House leaders who met with President Trump today said he will not sign a seven-week stopgap spending measure that does not include additional funding for a border wall.
The Senate on Wednesday approved a bill to fund the government through Feb. 8, moving a step closer to averting a partial government shutdown at the end of this week. But conservative Republicans have been urging Trump to veto the bill. Speaker Paul Ryan said after a meeting at the White House earlier today that Trump does not support the stopgap bill.
“The president informed us he will not sign the bill that came from the Senate last evening because of his legitimate concerns for border security,” Ryan told reporters today. “So what we’re going to do is go back to the House and work with our members.”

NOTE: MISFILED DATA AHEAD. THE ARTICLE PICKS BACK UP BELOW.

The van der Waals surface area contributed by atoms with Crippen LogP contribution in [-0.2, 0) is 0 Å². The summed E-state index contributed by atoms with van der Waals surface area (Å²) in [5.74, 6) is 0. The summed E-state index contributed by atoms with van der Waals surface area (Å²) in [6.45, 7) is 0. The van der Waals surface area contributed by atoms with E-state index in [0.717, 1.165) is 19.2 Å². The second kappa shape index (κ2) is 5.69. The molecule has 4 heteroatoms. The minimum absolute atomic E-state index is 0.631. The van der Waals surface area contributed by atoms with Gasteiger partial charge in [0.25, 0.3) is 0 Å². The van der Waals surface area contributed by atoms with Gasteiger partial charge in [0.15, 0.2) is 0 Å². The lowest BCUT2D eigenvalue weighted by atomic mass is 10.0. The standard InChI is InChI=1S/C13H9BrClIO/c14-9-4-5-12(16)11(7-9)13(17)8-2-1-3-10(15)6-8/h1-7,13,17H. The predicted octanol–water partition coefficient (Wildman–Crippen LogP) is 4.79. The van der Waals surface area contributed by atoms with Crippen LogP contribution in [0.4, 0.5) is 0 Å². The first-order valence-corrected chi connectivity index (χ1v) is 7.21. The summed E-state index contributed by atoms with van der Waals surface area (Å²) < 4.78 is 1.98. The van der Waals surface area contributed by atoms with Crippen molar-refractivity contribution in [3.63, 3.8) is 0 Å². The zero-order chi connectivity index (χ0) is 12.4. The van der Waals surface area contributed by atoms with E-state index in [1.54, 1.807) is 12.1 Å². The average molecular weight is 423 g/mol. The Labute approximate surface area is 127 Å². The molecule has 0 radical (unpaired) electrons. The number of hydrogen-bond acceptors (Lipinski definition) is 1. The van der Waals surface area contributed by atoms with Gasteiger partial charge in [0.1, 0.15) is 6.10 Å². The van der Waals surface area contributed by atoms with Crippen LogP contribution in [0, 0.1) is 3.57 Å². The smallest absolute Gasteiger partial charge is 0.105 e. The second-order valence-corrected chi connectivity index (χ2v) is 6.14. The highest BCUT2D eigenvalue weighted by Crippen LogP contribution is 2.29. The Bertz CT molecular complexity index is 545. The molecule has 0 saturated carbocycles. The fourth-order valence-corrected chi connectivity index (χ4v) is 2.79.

House Freedom Caucus Chairman Mark Meadows (R-NC) admitted that the stopgap spending bill would likely have cleared the House with Democratic support but said he has been “strongly encouraging” Trump to veto the measure. “I just think that the vast majority of the Trump voters believe that he campaigned on building the wall,” Meadows told reporters.
The stopgap spending bill would have continued funding for several government agencies, including Homeland Security, at fiscal 2018 levels. House Minority Leader Nancy Pelosi (D-CA) declared support for the short-term package last night, which would have set up another negotiation early next year when Pelosi is expected to take over the House majority as speaker.